Tourists outside the Dohany St. synagogue during the summer Jewish culture festival, Sept. 2009. Photo (c) Ruth Ellen Gruber
By Ruth Ellen Gruber
The second major book in less than two years has come out in Hungary on the Dohany St. synagogue -- the biggest synagogue in Europe and a major Budapest landmark, which was inaugurated just 150 years ago.
This book, titled simply "The Dohany Street Synagogue," is by the Hungarian-born American photographer Laszlo Regos, and it was published by the Hungarian publisher Alexandra to coincide with events marking the synagogue's anniversary in September. I have not seen the book yet, but Regos posted a video preview on YouTube.
Regos, who specializes in architectural photography, said that what sets his book apart from that published last year by the Budapest-based architectural historian Rudolf Klein ("The Great Synagogue of Budapest," published by the Budapest house, Terc) is the emotional aspect. Klein, he said, "put his talent as a photographer and his knowledge as an architect to it -- I gave my soul. It took me eight years to do it, and [I] approached it not just as an architectural photographer."
Regos is an accomplished photographer and clearly passionate about his subject, and the photos on the video and on his web site are luscious. Again, I haven't seen the book yet (and don't know what text there is to go with the pictures) but one thing does bother me (it bothers me a bit in Klein's book, too, but that book is really text-driven) -- in the images I have seen, the synagogue is presented as empty; gorgeous and beautiful and artistically and architecturally powerful, but empty. People (Jews or not) are literally not in the picture(s). Yet this is one of the synagogues in Europe -- in post-Holocaust, post-communist Europe -- which is, in fact, rarely empty. On major Jewish holidays, it is packed by a congregation that spills out on the forecourt, seeing and being seeing. At other times during the year, it is crawling with tourists who often must line up to gain entry. It is, in short, a living space -- and I hope that this comes through in the book.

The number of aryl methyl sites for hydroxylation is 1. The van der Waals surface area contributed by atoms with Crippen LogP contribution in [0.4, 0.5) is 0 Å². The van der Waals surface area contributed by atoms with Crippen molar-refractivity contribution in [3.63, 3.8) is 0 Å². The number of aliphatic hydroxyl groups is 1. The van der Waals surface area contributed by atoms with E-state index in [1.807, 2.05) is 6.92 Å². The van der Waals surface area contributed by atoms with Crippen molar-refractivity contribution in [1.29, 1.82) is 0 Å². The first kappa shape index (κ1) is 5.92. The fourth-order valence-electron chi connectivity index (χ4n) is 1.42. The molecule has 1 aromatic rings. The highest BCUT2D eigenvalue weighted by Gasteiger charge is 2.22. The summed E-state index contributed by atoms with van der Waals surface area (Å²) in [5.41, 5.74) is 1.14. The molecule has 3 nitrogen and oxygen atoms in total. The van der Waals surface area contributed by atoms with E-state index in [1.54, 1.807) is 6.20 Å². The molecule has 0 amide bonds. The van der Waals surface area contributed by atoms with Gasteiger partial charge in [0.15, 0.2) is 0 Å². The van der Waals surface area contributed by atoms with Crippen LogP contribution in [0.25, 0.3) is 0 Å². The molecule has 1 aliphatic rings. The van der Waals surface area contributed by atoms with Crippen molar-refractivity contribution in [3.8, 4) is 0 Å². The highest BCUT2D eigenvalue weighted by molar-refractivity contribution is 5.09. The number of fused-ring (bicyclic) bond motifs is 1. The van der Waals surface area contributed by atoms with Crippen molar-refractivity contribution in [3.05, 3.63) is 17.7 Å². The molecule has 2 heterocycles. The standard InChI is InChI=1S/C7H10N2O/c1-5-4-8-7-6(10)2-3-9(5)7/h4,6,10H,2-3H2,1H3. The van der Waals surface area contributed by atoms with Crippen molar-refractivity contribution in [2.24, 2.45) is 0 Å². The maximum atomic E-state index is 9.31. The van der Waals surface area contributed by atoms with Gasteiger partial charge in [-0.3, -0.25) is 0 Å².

In 2004, Regos included photographs of the Dohany St. synagogue in an exhibition on synagogue architecture held in New York called "Palaces of Prayer." Sam Gruber mentioned this exhibit in an article on synagogue photography in The Forward.
On his web site Regos includes the following as Artist's Statement:
...When I was a little boy, my parents took me there for the very first time. I didn't like the place at all.I too remember the Dohany Street synagogue where it was in terrible condition, dark and dank and with its ceiling sagging down over the sanctuary, swathed in plastic sheeting and held up by metal bands. But I also remember it -- even then -- as, at least on the High Holidays, being, despite everything, a place of life, where thousands of people congregated. They were there to make a statement of belonging and identity -- I'll never forget walking in to Yom Kippur services in 1983 and being aghast at the noise of what amounted to a giant schmooze fest under that sagging ceiling.
It was dark, gloomy; the lingering smell of crumbling plaster and mildew was in the air. I didn't understand why everyone's eyes were filled with tears.
Later when I understood all too well, I went back whenever I could to say Kaddish for my grandparents. They didn't come back from Auschwitz, along with the other 600 thousand Hungarian Jews who perished during the Holocaust. Challenging the watchful eyes of the ever-present Secret Police, I went there with my family and friends to demonstrate that we belonged there rather than Communist Party meetings.
The location was Budapest, Hungary. The place, the Dohany Street Synagogue.
In 1979 I left Hungary seeking political, religious and artistic freedom.
The next time I saw her was a few years ago. I couldn't believe my eyes! She was gorgeous and probably looked better than when she was born in 1859. Her breathtaking beauty made me fall in love.